New cancer radiation treatment has no harmful side effects in mice

In the latest effort to find less harmful treatments for cancer, a researcher at the University of Missouri has developed a new form of radiation therapy that puts cancer in remission in mice.

M. Frederick Hawthorne, director of MU's International Institute of Nano and Molecular Medicine, and his team have used a method called boron neutron capture therapy (BNCT) to treat cancer in mice. The idea of BNCT has been around since the 1930s, and the development of a boron delivery agent has been an ongoing field of research for the past 50 years.

Hawthorne designed a boron chemical from a form of boron that splits when it captures a neutron and releases lithium, helium and energy. The helium and lithium atoms penetrate the cancer cell and destroy it from the inside without harming the surrounding tissues. Because cancer cells grow faster than normal cells and in the process absorb more materials than normal cells, Hawthorne's team was able to infuse cancer cells with the boron chemical. When they then exposed them to neutrons, a subatomic particle, the boron atom shattered, tearing apart the cancer cells and sparing neighboring healthy cells. The treatment produced none of the harmful side effects of conventional chemo and radiation cancer therapies in mice.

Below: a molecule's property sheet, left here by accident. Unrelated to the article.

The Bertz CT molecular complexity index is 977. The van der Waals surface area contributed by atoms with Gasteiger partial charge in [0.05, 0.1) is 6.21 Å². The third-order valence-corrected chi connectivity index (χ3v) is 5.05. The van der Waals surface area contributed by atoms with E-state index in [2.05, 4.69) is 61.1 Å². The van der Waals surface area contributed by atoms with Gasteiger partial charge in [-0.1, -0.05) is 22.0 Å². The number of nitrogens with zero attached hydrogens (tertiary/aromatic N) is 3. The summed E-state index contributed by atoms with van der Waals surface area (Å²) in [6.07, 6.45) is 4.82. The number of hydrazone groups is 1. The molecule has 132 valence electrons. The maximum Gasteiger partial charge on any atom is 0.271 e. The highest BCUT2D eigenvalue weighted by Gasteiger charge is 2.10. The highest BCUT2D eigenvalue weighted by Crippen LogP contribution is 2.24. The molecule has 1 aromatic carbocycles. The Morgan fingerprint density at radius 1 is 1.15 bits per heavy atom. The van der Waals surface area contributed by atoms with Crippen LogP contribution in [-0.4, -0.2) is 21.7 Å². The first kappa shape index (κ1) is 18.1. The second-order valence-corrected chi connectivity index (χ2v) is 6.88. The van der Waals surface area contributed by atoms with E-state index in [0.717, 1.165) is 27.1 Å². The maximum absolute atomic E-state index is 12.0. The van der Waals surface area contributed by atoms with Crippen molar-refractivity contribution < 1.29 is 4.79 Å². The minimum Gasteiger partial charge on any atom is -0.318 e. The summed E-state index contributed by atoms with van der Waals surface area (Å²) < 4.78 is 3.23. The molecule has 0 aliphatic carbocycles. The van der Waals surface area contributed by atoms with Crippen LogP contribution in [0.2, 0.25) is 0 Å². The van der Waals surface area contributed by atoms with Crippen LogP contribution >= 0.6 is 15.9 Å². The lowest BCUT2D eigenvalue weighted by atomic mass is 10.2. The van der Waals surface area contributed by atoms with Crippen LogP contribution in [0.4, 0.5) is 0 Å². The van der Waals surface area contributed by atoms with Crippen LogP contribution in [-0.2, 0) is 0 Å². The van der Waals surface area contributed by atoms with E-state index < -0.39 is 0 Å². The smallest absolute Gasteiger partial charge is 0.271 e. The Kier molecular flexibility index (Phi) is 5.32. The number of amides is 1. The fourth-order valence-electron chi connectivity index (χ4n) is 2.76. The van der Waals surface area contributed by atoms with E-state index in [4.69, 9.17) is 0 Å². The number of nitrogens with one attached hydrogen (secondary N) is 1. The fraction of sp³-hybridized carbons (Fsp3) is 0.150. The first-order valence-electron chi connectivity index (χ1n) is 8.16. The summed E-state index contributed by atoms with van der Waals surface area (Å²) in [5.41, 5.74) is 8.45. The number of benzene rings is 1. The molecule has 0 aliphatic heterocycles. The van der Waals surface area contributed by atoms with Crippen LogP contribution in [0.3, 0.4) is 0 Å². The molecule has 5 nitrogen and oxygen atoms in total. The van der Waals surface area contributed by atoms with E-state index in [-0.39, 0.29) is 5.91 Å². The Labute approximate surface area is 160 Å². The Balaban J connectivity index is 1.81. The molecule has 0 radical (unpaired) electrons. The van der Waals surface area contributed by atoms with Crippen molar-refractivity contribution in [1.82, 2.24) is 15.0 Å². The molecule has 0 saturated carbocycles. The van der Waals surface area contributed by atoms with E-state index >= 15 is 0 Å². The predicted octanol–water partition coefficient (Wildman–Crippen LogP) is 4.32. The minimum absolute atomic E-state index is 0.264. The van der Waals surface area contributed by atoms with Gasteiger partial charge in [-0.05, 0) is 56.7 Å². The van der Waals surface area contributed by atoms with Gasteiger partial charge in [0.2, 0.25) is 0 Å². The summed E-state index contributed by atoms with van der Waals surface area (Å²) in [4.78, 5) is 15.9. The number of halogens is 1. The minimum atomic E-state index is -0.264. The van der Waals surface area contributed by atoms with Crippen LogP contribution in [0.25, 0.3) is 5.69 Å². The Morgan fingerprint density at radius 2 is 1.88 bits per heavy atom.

Hawthorne said the MU's research nuclear reactor--the largest of its kind at a university--contributed greatly to his findings. His research was recently published in the Proceedings of the National Academy of Sciences (PNAS).

"A wide variety of cancers can be attacked with our BNCT technique," Hawthorne said in a statement. "The technique worked excellently in mice. We are ready to move on to trials in larger animals, then people."

According to an item in the St. Louis Business Journal, Hawthorne estimates that he'll need $6 million to begin trials in humans.

Hawthorne has ambitious plans for his research--he said he hopes MU will become the first institution in the world to offer this kind of new radiation therapy to patients.

Earlier this year, President Barack Obama awarded Hawthorne the National Medal of Science, the highest honor bestowed by the country to scientists.

- here's the study abstract
- read the University of Missouri statement
- get the St. Louis Business Journal story

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